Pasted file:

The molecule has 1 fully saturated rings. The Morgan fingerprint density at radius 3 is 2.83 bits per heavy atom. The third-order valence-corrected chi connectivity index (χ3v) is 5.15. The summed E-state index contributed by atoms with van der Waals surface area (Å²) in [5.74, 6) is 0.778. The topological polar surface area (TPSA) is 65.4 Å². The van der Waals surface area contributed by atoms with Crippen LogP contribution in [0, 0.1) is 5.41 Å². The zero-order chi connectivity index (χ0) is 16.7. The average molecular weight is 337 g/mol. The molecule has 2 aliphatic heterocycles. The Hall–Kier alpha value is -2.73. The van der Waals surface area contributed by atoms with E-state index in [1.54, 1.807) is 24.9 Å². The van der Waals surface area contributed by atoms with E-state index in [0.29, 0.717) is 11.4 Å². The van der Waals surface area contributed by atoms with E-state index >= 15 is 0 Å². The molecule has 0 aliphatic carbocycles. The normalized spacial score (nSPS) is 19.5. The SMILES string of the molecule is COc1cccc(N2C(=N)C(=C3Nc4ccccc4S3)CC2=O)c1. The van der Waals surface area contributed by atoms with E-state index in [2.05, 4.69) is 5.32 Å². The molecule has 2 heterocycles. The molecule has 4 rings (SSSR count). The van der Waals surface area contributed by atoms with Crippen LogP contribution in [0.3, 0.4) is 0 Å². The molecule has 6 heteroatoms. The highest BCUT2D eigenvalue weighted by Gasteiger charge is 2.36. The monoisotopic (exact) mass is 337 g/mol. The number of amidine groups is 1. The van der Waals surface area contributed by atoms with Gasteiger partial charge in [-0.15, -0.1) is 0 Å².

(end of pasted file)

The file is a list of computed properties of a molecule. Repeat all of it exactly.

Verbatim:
The molecule has 1 fully saturated rings. The Morgan fingerprint density at radius 3 is 2.83 bits per heavy atom. The third-order valence-corrected chi connectivity index (χ3v) is 5.15. The summed E-state index contributed by atoms with van der Waals surface area (Å²) in [5.74, 6) is 0.778. The topological polar surface area (TPSA) is 65.4 Å². The van der Waals surface area contributed by atoms with Crippen LogP contribution in [0, 0.1) is 5.41 Å². The zero-order chi connectivity index (χ0) is 16.7. The average molecular weight is 337 g/mol. The molecule has 2 aliphatic heterocycles. The Hall–Kier alpha value is -2.73. The van der Waals surface area contributed by atoms with E-state index in [1.54, 1.807) is 24.9 Å². The van der Waals surface area contributed by atoms with E-state index in [0.29, 0.717) is 11.4 Å². The van der Waals surface area contributed by atoms with E-state index >= 15 is 0 Å². The molecule has 0 aliphatic carbocycles. The normalized spacial score (nSPS) is 19.5. The SMILES string of the molecule is COc1cccc(N2C(=N)C(=C3Nc4ccccc4S3)CC2=O)c1. The van der Waals surface area contributed by atoms with E-state index in [2.05, 4.69) is 5.32 Å². The molecule has 2 heterocycles. The molecule has 4 rings (SSSR count). The van der Waals surface area contributed by atoms with Crippen LogP contribution in [0.3, 0.4) is 0 Å². The molecule has 6 heteroatoms. The highest BCUT2D eigenvalue weighted by Gasteiger charge is 2.36. The monoisotopic (exact) mass is 337 g/mol. The number of amidine groups is 1. The van der Waals surface area contributed by atoms with Gasteiger partial charge in [-0.15, -0.1) is 0 Å².